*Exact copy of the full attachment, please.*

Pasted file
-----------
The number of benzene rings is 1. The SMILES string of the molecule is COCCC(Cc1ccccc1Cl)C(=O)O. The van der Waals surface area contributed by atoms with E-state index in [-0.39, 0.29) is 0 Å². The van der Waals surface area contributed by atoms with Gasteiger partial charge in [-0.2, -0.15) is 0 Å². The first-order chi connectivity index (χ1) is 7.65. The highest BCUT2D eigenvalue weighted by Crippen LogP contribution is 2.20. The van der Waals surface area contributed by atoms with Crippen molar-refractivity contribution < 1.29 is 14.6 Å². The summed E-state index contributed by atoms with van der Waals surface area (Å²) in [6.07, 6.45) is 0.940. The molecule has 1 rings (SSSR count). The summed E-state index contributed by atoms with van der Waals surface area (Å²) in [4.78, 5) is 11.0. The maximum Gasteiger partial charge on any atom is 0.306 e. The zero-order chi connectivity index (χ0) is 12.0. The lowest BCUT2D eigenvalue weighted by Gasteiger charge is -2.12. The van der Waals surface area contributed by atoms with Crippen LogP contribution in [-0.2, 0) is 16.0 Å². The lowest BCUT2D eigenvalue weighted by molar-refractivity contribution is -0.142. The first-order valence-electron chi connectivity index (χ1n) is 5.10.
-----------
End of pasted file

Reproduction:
The number of benzene rings is 1. The SMILES string of the molecule is COCCC(Cc1ccccc1Cl)C(=O)O. The van der Waals surface area contributed by atoms with E-state index in [-0.39, 0.29) is 0 Å². The van der Waals surface area contributed by atoms with Gasteiger partial charge in [-0.2, -0.15) is 0 Å². The first-order chi connectivity index (χ1) is 7.65. The highest BCUT2D eigenvalue weighted by Crippen LogP contribution is 2.20. The van der Waals surface area contributed by atoms with Crippen molar-refractivity contribution < 1.29 is 14.6 Å². The summed E-state index contributed by atoms with van der Waals surface area (Å²) in [6.07, 6.45) is 0.940. The molecule has 1 rings (SSSR count). The summed E-state index contributed by atoms with van der Waals surface area (Å²) in [4.78, 5) is 11.0. The maximum Gasteiger partial charge on any atom is 0.306 e. The zero-order chi connectivity index (χ0) is 12.0. The lowest BCUT2D eigenvalue weighted by Gasteiger charge is -2.12. The van der Waals surface area contributed by atoms with Crippen LogP contribution in [-0.2, 0) is 16.0 Å². The lowest BCUT2D eigenvalue weighted by molar-refractivity contribution is -0.142. The first-order valence-electron chi connectivity index (χ1n) is 5.10.